The developer said in a statement on Wednesday that it plans to come up with an initial restructuring proposal in the next six months. It previously urged offshore bondholders not to take aggressive legal action on repayments, after an ad-hoc group of holders said the company failed to engage with it on restructuring efforts. Evergrande has begun the process of identifying bondholders and plans to hire additional financial and legal advisors.
For the first time in December, the developer was declared a defaulter after he defaulted on several bond payments. Evergrande set up a seven-member risk management committee to “actively engage” with creditors at the time.
The panel consists of senior managers of state-owned enterprises of Sinda and Guangdong Province. Evergrande has also appointed the chairman of China Cinda (HK) Holdings Company as non-executive director. On Wednesday, China Business News reported that regulators held a recent meeting with several asset-management companies to discuss their involvement in the disposal of property developers’ assets.
Evergrande’s cash crunch has become a focus for global investors, worried that a collapse could lead to a financial contagion and stifle growth in the world’s second-largest economy, which is the largest economy in the world. About a quarter depends on the housing market.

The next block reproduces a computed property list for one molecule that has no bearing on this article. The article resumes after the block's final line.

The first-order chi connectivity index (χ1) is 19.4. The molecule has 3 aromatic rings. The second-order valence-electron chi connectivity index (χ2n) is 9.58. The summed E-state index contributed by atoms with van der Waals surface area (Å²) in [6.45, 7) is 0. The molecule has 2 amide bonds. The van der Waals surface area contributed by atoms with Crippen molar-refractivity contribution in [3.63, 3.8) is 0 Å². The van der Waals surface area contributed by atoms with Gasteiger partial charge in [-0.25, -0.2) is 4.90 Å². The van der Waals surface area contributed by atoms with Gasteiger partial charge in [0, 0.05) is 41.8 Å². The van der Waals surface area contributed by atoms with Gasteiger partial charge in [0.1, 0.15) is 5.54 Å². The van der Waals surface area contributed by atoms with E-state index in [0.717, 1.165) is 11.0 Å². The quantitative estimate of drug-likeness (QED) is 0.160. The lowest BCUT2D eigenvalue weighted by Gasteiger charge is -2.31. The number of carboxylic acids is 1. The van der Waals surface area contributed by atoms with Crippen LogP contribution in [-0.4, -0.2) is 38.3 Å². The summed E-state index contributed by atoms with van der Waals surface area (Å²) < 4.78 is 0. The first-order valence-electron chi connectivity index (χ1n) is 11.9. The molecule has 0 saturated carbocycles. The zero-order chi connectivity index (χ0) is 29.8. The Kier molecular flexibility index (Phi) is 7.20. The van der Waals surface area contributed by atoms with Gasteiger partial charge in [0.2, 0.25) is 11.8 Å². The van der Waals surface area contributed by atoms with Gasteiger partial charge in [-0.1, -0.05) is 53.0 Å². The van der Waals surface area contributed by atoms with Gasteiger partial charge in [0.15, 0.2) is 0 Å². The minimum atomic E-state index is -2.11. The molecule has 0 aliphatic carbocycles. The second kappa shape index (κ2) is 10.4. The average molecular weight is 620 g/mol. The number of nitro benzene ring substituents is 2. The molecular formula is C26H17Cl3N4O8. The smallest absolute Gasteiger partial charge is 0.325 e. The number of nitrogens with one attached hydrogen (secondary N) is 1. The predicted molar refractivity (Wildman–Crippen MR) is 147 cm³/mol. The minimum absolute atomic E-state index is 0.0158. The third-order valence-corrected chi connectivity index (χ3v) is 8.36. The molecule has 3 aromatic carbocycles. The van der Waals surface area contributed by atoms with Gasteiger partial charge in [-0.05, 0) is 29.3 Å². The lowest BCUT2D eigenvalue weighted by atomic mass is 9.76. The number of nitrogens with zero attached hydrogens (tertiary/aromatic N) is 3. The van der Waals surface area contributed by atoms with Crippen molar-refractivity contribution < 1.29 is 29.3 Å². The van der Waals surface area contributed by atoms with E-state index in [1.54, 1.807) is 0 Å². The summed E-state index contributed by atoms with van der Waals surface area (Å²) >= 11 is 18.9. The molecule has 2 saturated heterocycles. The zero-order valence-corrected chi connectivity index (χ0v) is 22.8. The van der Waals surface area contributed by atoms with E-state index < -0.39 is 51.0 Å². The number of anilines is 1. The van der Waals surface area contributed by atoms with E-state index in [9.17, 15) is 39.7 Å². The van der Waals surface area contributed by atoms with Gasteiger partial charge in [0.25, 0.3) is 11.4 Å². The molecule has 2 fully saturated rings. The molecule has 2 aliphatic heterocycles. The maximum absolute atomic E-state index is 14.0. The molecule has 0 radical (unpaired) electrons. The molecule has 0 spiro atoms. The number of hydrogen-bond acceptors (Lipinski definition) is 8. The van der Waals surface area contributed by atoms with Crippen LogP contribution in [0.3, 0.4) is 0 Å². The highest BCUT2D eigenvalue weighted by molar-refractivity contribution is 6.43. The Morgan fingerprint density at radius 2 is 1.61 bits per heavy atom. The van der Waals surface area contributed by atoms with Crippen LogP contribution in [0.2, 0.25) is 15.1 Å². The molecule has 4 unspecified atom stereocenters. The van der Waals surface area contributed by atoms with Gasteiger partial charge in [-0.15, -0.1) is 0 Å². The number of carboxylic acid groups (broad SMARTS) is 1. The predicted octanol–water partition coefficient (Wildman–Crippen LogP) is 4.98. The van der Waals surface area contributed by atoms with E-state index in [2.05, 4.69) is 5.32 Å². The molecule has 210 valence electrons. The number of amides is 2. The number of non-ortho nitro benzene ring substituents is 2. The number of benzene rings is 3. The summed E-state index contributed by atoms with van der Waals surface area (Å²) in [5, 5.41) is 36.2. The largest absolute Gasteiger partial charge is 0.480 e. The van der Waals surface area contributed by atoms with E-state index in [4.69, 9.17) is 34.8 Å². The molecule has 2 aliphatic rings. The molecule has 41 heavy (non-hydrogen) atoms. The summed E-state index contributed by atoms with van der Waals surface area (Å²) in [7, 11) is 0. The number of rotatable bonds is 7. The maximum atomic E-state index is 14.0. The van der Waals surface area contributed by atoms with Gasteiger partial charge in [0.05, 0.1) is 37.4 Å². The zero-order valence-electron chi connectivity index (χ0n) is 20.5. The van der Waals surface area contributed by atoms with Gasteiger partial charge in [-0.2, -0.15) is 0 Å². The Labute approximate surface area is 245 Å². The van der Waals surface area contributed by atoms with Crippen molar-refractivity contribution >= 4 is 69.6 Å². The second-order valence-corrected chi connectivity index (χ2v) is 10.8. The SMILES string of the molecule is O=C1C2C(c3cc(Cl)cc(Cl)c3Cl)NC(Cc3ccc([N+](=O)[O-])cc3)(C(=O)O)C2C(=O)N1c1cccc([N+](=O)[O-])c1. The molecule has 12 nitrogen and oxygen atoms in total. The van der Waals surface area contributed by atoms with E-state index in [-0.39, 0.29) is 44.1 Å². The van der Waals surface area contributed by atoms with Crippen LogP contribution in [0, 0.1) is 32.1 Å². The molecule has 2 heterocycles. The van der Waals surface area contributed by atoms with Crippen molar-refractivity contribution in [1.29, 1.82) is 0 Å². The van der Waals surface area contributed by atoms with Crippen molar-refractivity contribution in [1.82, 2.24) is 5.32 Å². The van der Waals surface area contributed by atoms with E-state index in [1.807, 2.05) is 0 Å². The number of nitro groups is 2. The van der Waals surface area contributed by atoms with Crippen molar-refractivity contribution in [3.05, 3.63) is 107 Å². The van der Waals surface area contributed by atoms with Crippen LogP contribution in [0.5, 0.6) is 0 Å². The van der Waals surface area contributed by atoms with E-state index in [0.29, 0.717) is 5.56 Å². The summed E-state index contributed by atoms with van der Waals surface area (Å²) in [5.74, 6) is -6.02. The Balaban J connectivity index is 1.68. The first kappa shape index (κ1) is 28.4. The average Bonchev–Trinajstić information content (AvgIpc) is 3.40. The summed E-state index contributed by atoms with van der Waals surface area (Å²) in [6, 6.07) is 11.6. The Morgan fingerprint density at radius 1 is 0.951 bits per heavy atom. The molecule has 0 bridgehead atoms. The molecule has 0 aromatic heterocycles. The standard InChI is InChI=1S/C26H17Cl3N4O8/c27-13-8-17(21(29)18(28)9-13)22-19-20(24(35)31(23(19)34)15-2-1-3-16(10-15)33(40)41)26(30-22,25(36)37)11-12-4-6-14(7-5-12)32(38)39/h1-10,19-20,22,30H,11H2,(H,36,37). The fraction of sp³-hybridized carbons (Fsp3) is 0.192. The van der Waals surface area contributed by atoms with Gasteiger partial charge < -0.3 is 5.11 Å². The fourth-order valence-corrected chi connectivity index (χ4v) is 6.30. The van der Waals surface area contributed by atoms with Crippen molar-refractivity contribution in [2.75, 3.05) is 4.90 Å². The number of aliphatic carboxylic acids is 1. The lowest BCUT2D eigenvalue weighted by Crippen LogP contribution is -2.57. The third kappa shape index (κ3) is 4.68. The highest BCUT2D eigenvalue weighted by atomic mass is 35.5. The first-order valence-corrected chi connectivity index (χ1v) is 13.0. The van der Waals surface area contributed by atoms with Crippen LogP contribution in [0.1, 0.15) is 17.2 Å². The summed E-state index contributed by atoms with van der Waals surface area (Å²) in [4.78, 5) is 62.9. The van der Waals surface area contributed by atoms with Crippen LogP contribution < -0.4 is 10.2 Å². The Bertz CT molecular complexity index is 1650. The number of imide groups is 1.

The developer sees its bond business at par discount as investors could be facing one of China’s biggest restructurings. Evergrande’s dollar note in 2025 was pointed at about 16 cents on Thursday. Its stock has fallen nearly 90% since the start of 2021.
While Chinese officials have eased their real estate crackdown in recent weeks, they have made it clear they have no appetite for an Evergrande rescue. The central bank in October blamed the developer’s woes on its “blind expansion and diversification” and failure to act prudently amid changing market conditions.
Evergrande has made little progress in asset sales in recent months, even though Hui has made stakes in once-prize businesses like the bottled-water unit on the block. The developer ended talks in October to sell a controlling stake in its asset-management business that could raise about $2.6 billion. Plans to sell its Hong Kong headquarters have also stalled.
Electric cars and service units are now worth more than Evergrande, with a market value of less than $3 billion. China Evergrande New Energy Vehicle Group Ltd., which has also collapsed over the past year, has yet to mass-produce any cars. Evergrande Property Services Group Limited manages and services apartments built by Evergrande and other developers.
Evergrande is prioritizing payments to migrant workers and suppliers as regulators urge the company to address any risk of social unrest.
It is also under pressure to finish the home for the 1.6 million buyers who have already made deposits, and to repay retail investors who bought some of its money products to be used to finance the construction. The developer has more than $300 billion in total liabilities, which includes over $19 billion in offshore bonds.